The time has finally come, or at least it is coming soon. After 30 odd years of use, the internet is running out of IP addresses. This doesn’t mean the end of the world or anything like that, so you can take off your 2012 tin foil hats. But, it does mean that some major web companies are stepping up to hasten the transition from IPv4 to IPv6. On June 8, 2011 a global IPv6 test is on the menu!
IPv4’s days are numbered and it is currently estimated that of the possible ~4.3 billion IPv4 addresses, less than 5% of the possible addresses are remaining; some believe that number is as low as 2% with an estimated depletion date of February 14, 2011. Needless to say, we need more numbers.
What’s the difference between IPv4 and IPv6?
Created in 1980, IPv4 addresses consist of a 32-bit numerical range that goes from 0.0.0.0 to 255.255.255.255. In total, that gives us 4,294,967,296 possible addresses less the ~288 million addresses that are reserved for private use and multicast. So IPv4 addresses are old school and when you consider that we now have 1.5 billion people around the globe who actively use the Internet, 4+ billion addresses just won’t cut it anymore.
Now, the new IPv6 protocol uses a 128-bit hexadecimal range that separates 16-bit values using colons instead of periods. An example IPv6 address would look like 0:0:0:0:0:0:0:1 or fe30::200:f8ff:fe22:67cf. Understanding how IPv6 addresses are generated can be a bit tricky to understand, but the important part is that using this system we can generate a total of 340,282,366,920,938,463,463,374,607,431,768,211,456 different unique IP addresses. If you want to say that number out loud, repeat after me: “340 undecillion, 282 decillion, 366 nonillion, 920 octillion, 938 septillion, 463 sextillion, 463 quintillion, 374 quadrillion, 607 trillion, 431 billion, 768 million, 211 thousand and 456.” If you were to divide this out, every square cm on the surface of the Earth would get ~100 unique addresses.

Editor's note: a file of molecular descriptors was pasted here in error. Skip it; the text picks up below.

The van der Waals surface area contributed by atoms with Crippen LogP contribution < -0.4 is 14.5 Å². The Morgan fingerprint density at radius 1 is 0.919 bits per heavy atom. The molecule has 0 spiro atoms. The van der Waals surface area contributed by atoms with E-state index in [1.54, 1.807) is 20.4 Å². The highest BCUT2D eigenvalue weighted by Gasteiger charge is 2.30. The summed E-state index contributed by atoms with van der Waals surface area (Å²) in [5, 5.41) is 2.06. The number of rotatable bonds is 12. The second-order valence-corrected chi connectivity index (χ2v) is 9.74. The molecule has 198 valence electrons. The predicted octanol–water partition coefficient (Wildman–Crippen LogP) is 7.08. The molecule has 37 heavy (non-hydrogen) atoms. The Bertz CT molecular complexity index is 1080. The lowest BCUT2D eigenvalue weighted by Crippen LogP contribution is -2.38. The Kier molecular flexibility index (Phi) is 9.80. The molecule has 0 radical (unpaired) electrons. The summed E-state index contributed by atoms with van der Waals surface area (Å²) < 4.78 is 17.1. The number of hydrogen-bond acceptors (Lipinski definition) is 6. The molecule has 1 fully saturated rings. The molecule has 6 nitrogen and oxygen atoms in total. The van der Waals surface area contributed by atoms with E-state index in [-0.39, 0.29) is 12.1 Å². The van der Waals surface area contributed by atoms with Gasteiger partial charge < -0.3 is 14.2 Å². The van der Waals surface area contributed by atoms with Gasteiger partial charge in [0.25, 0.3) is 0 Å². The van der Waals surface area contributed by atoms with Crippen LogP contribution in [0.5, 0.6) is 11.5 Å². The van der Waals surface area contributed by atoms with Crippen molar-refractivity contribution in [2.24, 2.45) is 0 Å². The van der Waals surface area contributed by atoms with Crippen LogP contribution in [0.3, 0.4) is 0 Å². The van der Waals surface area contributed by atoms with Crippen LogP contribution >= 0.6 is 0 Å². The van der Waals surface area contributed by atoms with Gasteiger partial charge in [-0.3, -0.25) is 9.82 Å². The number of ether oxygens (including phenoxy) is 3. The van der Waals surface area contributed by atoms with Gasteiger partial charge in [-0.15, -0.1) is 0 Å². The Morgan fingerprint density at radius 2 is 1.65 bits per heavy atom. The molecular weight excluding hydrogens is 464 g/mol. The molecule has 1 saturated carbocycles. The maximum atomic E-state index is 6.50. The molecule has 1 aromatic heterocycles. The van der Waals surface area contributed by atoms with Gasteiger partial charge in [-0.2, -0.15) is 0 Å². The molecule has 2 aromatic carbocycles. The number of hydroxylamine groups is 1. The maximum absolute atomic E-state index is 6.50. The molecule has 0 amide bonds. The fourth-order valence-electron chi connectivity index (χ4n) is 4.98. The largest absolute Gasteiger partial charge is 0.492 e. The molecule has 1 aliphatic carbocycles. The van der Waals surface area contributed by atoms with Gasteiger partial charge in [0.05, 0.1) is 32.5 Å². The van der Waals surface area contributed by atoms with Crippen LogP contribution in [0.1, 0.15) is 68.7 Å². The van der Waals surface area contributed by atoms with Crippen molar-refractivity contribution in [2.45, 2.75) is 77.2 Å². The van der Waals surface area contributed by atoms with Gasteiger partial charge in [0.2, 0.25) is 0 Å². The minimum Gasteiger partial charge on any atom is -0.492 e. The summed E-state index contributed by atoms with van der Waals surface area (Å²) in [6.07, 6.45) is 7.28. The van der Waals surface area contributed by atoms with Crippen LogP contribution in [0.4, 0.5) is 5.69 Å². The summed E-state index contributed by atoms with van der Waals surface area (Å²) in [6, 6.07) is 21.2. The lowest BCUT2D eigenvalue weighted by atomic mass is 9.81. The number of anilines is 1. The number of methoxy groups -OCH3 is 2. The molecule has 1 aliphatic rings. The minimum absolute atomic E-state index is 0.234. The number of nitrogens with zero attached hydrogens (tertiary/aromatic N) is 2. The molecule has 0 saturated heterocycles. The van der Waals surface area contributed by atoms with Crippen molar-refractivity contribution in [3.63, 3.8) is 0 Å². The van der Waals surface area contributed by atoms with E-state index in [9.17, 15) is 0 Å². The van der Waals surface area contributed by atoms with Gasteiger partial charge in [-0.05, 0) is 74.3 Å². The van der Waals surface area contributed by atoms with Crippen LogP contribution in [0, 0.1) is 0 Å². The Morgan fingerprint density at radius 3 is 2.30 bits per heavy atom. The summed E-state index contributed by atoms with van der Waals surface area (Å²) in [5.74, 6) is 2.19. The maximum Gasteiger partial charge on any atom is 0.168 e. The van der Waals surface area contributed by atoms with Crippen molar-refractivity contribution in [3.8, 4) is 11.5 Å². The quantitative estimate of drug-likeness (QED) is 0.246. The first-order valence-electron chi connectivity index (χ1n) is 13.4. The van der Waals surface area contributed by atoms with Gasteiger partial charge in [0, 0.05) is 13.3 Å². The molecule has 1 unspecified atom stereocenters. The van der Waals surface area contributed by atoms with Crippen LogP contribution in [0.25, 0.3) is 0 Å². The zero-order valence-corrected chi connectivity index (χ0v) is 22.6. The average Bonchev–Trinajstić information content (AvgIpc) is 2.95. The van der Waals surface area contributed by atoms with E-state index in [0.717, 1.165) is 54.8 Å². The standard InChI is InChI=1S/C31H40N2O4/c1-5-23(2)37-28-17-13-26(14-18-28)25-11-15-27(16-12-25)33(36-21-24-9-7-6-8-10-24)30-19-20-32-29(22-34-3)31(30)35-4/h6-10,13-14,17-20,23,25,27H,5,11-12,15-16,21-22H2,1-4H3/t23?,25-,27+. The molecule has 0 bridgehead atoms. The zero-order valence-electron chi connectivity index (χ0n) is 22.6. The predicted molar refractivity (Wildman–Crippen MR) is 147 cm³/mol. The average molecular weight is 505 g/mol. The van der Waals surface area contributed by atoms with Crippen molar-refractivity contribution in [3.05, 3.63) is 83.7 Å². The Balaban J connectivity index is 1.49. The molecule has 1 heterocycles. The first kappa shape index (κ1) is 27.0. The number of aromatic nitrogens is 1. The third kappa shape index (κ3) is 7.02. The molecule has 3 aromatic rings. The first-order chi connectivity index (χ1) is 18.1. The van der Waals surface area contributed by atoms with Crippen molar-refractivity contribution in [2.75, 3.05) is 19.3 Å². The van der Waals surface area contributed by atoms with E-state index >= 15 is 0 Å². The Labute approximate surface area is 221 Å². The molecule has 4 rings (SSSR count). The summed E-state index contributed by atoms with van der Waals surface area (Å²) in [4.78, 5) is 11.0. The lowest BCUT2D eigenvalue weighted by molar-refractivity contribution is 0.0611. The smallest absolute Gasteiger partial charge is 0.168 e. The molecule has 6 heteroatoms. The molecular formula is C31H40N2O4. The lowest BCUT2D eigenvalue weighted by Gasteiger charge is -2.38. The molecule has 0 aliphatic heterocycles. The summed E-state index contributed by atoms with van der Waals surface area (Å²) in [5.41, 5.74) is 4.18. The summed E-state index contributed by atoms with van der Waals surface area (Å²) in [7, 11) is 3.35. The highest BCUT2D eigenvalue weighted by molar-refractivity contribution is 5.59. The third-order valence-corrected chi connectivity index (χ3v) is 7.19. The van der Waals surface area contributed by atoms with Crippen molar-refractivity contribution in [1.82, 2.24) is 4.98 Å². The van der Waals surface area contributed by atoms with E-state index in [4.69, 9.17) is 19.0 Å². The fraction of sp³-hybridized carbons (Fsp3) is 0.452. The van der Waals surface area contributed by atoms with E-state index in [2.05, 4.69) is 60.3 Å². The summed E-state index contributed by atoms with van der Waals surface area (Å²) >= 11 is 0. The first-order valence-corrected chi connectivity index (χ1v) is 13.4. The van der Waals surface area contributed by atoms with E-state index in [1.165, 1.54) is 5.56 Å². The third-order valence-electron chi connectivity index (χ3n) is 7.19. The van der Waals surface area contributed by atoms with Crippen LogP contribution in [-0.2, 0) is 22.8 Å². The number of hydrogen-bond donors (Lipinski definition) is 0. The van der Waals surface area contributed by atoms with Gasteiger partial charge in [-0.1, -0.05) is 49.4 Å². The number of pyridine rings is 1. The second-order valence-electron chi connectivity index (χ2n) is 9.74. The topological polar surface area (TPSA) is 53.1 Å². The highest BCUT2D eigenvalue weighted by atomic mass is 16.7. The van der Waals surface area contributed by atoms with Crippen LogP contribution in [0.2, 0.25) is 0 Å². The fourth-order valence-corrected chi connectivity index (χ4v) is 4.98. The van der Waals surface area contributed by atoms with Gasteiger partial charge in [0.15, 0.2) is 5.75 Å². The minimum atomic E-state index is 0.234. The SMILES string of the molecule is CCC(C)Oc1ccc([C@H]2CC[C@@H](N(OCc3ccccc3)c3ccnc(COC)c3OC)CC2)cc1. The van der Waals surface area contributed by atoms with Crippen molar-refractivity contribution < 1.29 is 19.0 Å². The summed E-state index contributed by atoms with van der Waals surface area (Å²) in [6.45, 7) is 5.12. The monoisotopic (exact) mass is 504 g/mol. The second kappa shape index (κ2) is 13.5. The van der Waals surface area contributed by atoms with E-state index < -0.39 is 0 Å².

Why IPv6 Day?
As said, IPv4 addresses will be exhausted sometime in February. Home users shouldn’t be affected by this change, since we have temporary fixes such as NAT and other Kludges. But such fixes increase operating costs, and won’t work forever. Big web companies like Google, Facebook, and Yahoo are going to be the ones taking a hit and hence why they are onboard for IPv6 day.
At present, only a very small percentage of Internet users connect via IPv6. The problem behind this is primarily infrastructure. Web servers need technology that incorporates dual-stack (a hybrid of both IPv4 and IPv6) technology because not everyone will be switching at once. Additionally, most network equipment doesn’t have the firmware to support IPv6 and the manufacturers are lagging behind with updates (*cough* Samsung).
World IPv6 Day will be the first public test of the new protocol on a global scale. If everything goes as planned, it will show that we are ready to move into full-time use of IPv6 quickly following the test day. The head of IPv6 Day, The Internet Society, estimates that only %0.05 of users will experience downtime.
Will This Affect Home Users?
For the most part, no. If you are a home users your Internet will likely still be connecting via IPv4 on the test day. And, when it comes time to move over to IPv6 your Internet Service Provider (ISP) will handle the grunt work. The only thing you will need to do is update the firmware on your router or any other networking equipment that is running in your home. To learn more about World IPv6 Day from a corporate standpoint check out The Internet Society’s official website.